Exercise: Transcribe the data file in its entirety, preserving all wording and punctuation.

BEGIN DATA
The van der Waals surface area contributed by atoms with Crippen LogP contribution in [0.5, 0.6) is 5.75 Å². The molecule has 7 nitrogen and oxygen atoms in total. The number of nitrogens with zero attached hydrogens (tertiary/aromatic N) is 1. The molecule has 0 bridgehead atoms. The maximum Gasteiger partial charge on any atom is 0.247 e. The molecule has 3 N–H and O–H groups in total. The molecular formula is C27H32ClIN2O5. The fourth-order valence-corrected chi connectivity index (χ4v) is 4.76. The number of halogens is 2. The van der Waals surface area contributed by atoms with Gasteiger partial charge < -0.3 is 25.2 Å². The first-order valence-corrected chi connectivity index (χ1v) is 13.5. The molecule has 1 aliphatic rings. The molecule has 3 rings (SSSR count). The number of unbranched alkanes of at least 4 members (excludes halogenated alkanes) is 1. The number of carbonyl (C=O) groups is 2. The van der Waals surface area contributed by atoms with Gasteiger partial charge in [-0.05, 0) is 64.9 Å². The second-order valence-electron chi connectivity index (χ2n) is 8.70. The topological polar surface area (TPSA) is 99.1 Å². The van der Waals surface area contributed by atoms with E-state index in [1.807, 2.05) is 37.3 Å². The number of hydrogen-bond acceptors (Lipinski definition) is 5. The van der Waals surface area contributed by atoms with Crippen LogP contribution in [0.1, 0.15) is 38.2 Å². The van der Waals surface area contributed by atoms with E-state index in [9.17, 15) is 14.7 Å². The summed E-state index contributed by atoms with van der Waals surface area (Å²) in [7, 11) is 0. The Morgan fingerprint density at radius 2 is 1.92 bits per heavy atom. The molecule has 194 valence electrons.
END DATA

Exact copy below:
The van der Waals surface area contributed by atoms with Crippen LogP contribution in [0.5, 0.6) is 5.75 Å². The molecule has 7 nitrogen and oxygen atoms in total. The number of nitrogens with zero attached hydrogens (tertiary/aromatic N) is 1. The molecule has 0 bridgehead atoms. The maximum Gasteiger partial charge on any atom is 0.247 e. The molecule has 3 N–H and O–H groups in total. The molecular formula is C27H32ClIN2O5. The fourth-order valence-corrected chi connectivity index (χ4v) is 4.76. The number of halogens is 2. The van der Waals surface area contributed by atoms with Gasteiger partial charge < -0.3 is 25.2 Å². The first-order valence-corrected chi connectivity index (χ1v) is 13.5. The molecule has 1 aliphatic rings. The molecule has 3 rings (SSSR count). The number of unbranched alkanes of at least 4 members (excludes halogenated alkanes) is 1. The number of carbonyl (C=O) groups is 2. The van der Waals surface area contributed by atoms with Gasteiger partial charge in [-0.05, 0) is 64.9 Å². The second-order valence-electron chi connectivity index (χ2n) is 8.70. The topological polar surface area (TPSA) is 99.1 Å². The van der Waals surface area contributed by atoms with E-state index in [1.807, 2.05) is 37.3 Å². The number of hydrogen-bond acceptors (Lipinski definition) is 5. The van der Waals surface area contributed by atoms with Crippen LogP contribution in [0.1, 0.15) is 38.2 Å². The van der Waals surface area contributed by atoms with E-state index in [9.17, 15) is 14.7 Å². The summed E-state index contributed by atoms with van der Waals surface area (Å²) in [7, 11) is 0. The Morgan fingerprint density at radius 2 is 1.92 bits per heavy atom. The molecule has 194 valence electrons.